# Compiler¶

Two common issues that come up when attempting to run an algorithm on specific hardware platforms include:

1. Gates inside of theoretical circuits are not directly compatible with the hardware’s native gateset.

2. Gates or circuits are specified as unitary matrices, rather than specific gate decompositions.

If True-Q™ has access to the configuration of the system, it is possible to solve both of these issues. Our compilation tools take a circuit and rewrite it using only the gates and connections specified in a given device configuration file.

Note

The same circuit can be transpiled for implementation on any number of hardware devices. Below we show an example of this.

## How it Works¶

True-Q™ has a number of compilation tools which rely upon device-specific configurations. The compilation tools work by applying an ordered list of built-in and/or user-specified Patterns to a circuit in order, see (Compiler for more details).

To give a feel for what a compiler definition looks like, here is the list of patterns that defines the default compiler which is used when no custom list of Patterns is provided:

import trueq as tq
tq.compilation.DEFAULT_PATTERNS

(trueq.compilation.transpile.Native2Q,
trueq.compilation.common.Justify,
trueq.compilation.common.Merge,
trueq.compilation.common.RemoveId,
trueq.compilation.transpile.Native1Q,
functools.partial(<class 'trueq.compilation.common.RemoveId'>, skip_immutable=False),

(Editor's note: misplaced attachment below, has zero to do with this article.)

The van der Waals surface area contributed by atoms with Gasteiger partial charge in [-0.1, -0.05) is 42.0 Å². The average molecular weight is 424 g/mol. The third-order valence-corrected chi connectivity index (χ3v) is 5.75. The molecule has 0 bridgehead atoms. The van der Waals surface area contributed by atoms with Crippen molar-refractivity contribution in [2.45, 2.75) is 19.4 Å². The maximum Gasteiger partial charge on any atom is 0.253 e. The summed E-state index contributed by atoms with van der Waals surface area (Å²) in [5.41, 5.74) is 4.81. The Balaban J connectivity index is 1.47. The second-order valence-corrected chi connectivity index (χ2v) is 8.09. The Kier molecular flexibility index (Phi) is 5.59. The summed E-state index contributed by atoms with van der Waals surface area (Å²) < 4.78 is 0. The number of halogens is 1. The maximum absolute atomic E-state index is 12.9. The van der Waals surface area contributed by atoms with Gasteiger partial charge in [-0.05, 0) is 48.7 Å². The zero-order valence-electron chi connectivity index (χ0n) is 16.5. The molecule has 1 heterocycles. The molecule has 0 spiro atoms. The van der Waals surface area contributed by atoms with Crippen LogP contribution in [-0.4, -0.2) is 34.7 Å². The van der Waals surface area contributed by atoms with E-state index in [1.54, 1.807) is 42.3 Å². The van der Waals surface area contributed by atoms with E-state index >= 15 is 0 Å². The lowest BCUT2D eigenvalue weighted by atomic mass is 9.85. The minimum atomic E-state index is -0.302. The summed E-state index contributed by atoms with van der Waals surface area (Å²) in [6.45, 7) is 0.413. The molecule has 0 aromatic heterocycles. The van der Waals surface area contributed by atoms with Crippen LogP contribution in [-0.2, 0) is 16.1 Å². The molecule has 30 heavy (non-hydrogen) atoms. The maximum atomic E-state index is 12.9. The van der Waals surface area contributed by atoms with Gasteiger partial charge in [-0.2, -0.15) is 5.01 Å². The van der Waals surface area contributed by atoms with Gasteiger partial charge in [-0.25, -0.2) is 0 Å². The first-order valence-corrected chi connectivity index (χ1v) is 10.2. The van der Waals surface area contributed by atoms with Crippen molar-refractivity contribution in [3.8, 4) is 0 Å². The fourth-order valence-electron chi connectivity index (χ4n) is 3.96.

trueq.compilation.common.InvolvingRestrictions)


Each item in the list above is one of True-Q™’s built-in Patterns. Notice that RemoveId is applied twice; this is because the patterns in a compiler are applied sequentially and in the order listed above it is possible that new identity gates may have appeared between the first application of RemoveId and the second.

Each pattern takes a specific number of cycles, applies an operation to them, and returns an altered list of cycles. Details of how this functions can be found in Compiler.

Here are the premade Patterns available for use with the compiler:

 trueq.compilation.CycleSandwich Pattern that searches Circuits for a specific Cycle and when found, sandwiches it between two other (optional) cycles. trueq.compilation.DecomposeRRZ Decomposes single qubit gates into 3 gates $$R(\theta) R(\phi) Z(\gamma)$$, where the R gates are defined by $$Z(\theta) X(90) Z(-\theta)$$. trueq.compilation.InvolvingRestrictions A pattern which ensures that any NativeGate that is defined from a Config obeys the involving restrictions of its GateFactorys. trueq.compilation.Justify Pattern that takes two Cycles, and moves gates preferentially to one side. trueq.compilation.Merge Pattern that takes two cycles, finds compatabile labels and gates, then merges them to a single gate as much as is possible. trueq.compilation.Native1Q Pattern which expands arbitrary single qubit gates into the decomposition mode provided in a given Config object. trueq.compilation.Native2Q Series of numerical SU(4) decomposition methods. trueq.compilation.PhaseTrack This pattern tracks phase accumulation on each qubit throughout a circuit, and compiles this phase information into parametric gates. trueq.compilation.Relabel Pattern which relabels all the labels and keys in a Circuit. trueq.compilation.RemoveId Pattern that removes identity gates from 1 Cycle.

## Examples¶

 Compiler: Converting to a Gateset¶ Phase Tracking with the Compiler¶ Gate synthesis¶